I think you have a decent shot (though no guarantee) at everywhere (besides the schools with super-low admit rates). Including Cal (Berkeley) and a bunch of publics who are top 10 in CS (look at US News CS rankings). Cal also has a top rugby program (for the US).
“Stats” would include A-Levels in his case, and they’re pretty impressive.
However, I also think that if you are 100% sure you want to study CS, undergrad in the UK (you have a shot at Oxbridge and, IMO, are a shoo-in for Imperial and Edinburgh) followed by a masters in the US is a far more economical plan and would work out just as well. In fact, you may be recruited to the US straight from UK undergrad.
Congratulations on your hard work and success! Santa Clara is a good recommendation, though you would need some aid to bring the cost down to $50k per year. It is in Silicon Valley. San Jose State is not generally ranked as a “top” school (say Top 100), though it’s a very good school. It does put a lot of people into tech.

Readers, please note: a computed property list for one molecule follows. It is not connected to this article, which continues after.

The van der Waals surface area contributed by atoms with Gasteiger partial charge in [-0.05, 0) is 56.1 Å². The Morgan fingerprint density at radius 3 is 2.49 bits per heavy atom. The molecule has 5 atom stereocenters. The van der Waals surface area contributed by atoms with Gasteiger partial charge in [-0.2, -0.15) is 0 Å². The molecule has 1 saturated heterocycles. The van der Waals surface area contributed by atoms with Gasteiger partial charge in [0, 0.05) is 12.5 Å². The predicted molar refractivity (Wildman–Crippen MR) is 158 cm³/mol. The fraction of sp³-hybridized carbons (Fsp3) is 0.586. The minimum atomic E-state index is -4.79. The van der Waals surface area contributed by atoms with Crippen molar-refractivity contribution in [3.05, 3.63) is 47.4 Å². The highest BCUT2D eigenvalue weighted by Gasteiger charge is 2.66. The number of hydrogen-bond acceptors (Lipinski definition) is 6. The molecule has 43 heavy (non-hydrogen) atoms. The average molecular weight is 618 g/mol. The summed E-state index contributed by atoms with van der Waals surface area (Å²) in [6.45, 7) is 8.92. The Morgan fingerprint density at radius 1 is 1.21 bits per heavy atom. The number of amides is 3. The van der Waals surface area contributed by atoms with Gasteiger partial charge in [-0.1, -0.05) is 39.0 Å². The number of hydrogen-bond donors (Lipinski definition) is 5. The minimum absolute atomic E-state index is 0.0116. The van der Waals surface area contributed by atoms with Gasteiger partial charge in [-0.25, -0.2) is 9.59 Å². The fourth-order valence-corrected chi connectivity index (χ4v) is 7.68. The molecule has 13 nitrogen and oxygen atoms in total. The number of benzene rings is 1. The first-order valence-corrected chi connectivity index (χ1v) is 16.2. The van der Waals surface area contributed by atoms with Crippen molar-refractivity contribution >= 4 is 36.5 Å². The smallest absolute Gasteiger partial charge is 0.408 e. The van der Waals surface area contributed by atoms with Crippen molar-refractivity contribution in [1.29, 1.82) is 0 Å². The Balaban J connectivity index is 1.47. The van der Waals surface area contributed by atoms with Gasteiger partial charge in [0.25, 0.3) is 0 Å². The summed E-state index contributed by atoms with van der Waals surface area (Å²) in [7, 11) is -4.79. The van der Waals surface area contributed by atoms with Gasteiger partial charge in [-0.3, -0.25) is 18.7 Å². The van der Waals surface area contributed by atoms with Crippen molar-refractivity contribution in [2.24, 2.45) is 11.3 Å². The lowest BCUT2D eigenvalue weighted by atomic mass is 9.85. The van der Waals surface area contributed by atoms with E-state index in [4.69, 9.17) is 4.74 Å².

The University of Wisconsin is a top public university with very strong programs in tech/science/math. It looks like full cost for an international student is just over $50k a year for everything right now. It’s large and very cold. Campus is on a nice lake and pretty integrated with Madison, the state capitol.
Other options might be the Universities of Oregon and Washington. Oregon is in Eugene, a terrific college town. UW is in Seattle, just a short light rail trip to downtown. Only a few students are directly admitted into the Comp Sci program; most have to apply for the program after they start studying there. I believe they have recently increased the number of available spots, but admission to the program is competitive. The school itself probably has the most competitive admissions of all the state schools I’ve listed. It might be more expensive too.